Salish Bear Totem by Stan Modeste Reinstalled at Malahat Summit
FOR IMMEDIATE RELEASE
DUNCAN, BC: On September 29, 2022, a private cultural ceremony was held to reinstall the Stan Modeste Totem, Salish Bear, to its rightful place at the Malahat Summit. Hosted by the Modeste family, representatives of the Cowichan Tribes, Malahat, Halalt, Lyackson, Stz’uminus, and Penelakut First Nations, City of Duncan, Municipality of North Cowichan, and the Cowichan Valley Regional District were invited to bear witness to this important milestone ahead of Orange Shirt Day and National Day of Truth and Reconciliation on September 30th.
“Historic injustices and ongoing racist attacks weigh heavily on our community,” stated Chief Lydia Hwitsum. “Quw’utsun people are taught by our Elders to help one another and work together for the good of all. It has been greatly appreciated to see and experience the support of the larger community for the repair and reinstallation of Stan Modeste’s Salish Bear Totem,” continued Chief Hwitsum.
The Salish Bear Totem was carved by renowned Cowichan carver Stan Modeste for the Route of Totems, created in 1966 to commemorate the 100th anniversary of the joining of the Colony of Vancouver Island with the Colony of British Columbia. Mr. Modeste attended the Coqualeetza Industrial School in Chilliwack. He went on to serve as Chief of Cowichan Tribes for two terms and in the 1970’s was commissioned to carve a totem for a Canadian bank’s branch in Kuala Lumpur, Malaysia. Stan Modeste passed away in 1981; he is remembered as a loving father and as a generous, fair, and knowledgeable leader.
The Modeste family stated: “Today’s ceremony was healing for our family members after last year’s hateful act directed at the iconic totem carved by our father, the late Stan Modeste. He used his talents to share with the world Quw’utsun culture and teachings around the sacredness of nature. We are pleased to see the Salish Bear restored to its intended beauty.”
In a vile act of retaliation following the toppling of a statue in Victoria, the totem was set ablaze in the early morning hours of July 2, 2021, with the message “One Totem – One Statue” left in graffiti at the scene. Fortunately, passing motorists stopped to try to extinguish the flames and local fire fighters and RCMP were called.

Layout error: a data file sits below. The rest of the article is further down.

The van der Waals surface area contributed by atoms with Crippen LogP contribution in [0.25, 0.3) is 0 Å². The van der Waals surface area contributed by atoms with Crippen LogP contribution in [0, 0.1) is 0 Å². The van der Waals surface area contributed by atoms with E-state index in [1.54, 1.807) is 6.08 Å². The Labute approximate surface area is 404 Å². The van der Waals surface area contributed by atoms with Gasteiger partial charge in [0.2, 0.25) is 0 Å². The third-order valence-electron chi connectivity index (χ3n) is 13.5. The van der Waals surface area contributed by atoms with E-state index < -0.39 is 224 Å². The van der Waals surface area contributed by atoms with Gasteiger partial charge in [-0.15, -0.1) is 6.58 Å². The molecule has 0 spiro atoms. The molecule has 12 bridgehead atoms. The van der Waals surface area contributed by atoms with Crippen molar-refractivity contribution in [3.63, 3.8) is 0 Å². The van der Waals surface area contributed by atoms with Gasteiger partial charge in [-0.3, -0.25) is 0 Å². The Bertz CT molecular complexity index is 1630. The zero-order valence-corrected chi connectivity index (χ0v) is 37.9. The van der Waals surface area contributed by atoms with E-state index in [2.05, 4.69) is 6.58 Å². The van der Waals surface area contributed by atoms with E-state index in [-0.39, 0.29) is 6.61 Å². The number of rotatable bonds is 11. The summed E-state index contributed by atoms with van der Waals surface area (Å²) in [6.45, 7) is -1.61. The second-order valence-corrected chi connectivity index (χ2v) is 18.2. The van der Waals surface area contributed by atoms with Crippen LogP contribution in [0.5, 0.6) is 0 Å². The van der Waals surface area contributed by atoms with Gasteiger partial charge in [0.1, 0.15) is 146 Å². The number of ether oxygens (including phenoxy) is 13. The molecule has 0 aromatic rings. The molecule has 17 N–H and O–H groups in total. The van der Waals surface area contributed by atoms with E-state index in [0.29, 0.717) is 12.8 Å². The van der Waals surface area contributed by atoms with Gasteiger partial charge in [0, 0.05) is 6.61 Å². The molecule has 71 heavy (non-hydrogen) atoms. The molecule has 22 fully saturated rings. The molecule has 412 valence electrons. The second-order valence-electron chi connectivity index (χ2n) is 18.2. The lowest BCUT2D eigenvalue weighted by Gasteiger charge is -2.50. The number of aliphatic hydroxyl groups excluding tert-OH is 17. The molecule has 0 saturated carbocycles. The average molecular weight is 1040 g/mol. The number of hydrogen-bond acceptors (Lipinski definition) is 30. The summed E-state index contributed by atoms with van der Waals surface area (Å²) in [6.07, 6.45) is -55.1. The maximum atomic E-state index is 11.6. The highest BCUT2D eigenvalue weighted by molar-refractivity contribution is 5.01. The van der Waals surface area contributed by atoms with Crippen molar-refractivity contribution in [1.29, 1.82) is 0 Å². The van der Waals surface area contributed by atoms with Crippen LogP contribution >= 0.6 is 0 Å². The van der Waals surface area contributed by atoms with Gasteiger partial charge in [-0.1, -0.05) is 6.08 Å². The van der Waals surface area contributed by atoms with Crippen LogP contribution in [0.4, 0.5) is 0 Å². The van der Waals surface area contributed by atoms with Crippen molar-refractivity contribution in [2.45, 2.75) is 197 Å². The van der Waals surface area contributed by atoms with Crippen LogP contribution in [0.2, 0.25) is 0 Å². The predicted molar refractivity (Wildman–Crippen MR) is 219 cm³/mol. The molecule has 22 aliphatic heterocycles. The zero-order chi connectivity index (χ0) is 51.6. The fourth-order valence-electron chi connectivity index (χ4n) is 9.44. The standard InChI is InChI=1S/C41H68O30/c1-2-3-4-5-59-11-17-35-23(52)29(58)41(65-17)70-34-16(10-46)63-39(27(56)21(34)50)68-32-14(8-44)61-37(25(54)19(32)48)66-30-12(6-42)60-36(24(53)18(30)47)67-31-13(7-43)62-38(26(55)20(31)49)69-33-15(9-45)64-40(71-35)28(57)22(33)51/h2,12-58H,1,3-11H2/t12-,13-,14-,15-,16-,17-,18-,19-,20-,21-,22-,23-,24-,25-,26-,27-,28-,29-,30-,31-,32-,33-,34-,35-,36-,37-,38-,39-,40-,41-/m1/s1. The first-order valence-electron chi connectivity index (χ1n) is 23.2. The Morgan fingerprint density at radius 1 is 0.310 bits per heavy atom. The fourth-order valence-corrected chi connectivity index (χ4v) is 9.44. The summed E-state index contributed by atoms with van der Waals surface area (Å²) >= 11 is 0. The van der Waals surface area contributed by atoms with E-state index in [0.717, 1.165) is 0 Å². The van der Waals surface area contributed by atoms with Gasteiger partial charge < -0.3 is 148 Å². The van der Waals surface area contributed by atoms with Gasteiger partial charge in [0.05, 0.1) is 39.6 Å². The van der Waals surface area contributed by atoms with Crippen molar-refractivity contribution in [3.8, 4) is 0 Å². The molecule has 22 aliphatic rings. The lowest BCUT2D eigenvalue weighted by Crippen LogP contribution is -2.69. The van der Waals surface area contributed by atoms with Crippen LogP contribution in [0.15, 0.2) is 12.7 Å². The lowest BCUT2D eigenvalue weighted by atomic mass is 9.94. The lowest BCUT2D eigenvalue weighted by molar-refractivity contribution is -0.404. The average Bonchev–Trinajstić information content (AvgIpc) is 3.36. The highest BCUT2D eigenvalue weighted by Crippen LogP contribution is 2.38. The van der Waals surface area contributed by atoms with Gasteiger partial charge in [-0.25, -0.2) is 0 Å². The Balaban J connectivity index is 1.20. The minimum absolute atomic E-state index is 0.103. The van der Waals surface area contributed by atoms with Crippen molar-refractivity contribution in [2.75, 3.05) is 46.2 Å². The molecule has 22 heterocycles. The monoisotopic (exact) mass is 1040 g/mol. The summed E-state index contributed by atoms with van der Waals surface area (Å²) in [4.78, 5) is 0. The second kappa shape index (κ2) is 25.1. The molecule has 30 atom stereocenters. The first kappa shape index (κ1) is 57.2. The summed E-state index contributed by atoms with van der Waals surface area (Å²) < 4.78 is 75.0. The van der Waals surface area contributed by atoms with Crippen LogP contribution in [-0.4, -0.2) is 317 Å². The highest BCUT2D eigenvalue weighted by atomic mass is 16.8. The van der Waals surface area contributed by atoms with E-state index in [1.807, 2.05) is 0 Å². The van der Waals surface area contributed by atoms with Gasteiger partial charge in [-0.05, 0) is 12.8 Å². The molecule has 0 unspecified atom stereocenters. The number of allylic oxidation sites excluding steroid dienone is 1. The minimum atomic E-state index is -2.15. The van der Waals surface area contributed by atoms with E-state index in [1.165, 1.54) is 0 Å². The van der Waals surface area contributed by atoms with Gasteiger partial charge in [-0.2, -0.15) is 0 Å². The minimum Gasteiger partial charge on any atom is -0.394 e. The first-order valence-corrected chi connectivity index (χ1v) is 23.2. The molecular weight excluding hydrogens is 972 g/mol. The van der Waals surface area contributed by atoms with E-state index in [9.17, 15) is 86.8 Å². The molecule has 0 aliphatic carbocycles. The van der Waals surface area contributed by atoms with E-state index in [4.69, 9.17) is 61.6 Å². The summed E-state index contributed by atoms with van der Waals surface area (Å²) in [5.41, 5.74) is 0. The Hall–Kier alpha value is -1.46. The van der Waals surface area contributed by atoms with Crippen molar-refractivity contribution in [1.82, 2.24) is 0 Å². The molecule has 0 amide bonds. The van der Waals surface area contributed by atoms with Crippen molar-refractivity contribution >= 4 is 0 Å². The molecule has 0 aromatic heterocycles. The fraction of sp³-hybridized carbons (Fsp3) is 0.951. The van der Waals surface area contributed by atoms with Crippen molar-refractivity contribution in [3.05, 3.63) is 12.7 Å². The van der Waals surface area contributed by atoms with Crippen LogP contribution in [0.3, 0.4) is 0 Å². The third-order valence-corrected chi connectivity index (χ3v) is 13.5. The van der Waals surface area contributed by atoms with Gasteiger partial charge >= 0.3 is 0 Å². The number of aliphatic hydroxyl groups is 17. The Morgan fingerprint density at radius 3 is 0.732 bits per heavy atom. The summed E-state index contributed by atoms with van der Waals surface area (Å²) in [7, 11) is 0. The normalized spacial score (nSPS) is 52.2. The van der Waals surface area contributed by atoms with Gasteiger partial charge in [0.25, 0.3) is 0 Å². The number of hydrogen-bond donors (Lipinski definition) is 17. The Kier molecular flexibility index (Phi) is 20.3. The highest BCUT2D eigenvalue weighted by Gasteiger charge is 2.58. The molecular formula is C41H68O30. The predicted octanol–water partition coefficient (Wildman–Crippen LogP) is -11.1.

The Totem was removed in accordance with cultural protocols in a cleansing ceremony last summer and was refurbished by Cowichan carver Doug August. Mr. August has been commissioned to restore several prominent totems in recent years, including the Knowledge Totem located at the B.C. Legislature, created by his father, Master Carver Cicero August.
The Modeste Family and Cowichan Tribes recognize the City of Duncan for their partnership and support for the refurbishment of the Salish Bear Totem for the second time. The first restoration took place in 2015 due to aging caused by natural elements.
“When this pole was burned in a senseless act of racism, an elder shared with me the protocol process the carver, Stan Modeste, went through before he created the living, breathing representation of the culture that he was generous enough to share,” said City of Duncan Mayor, Michelle Staples. “This process of restoration has shown once again the generosity of the Quw’utsun people, and I am thankful for our work together to bring this pole back,” added Mayor Staples.
Modeste Family with Salish Bear Totem Pole, carved by their late father Stan Modeste located at the Malahat Summit rest stop.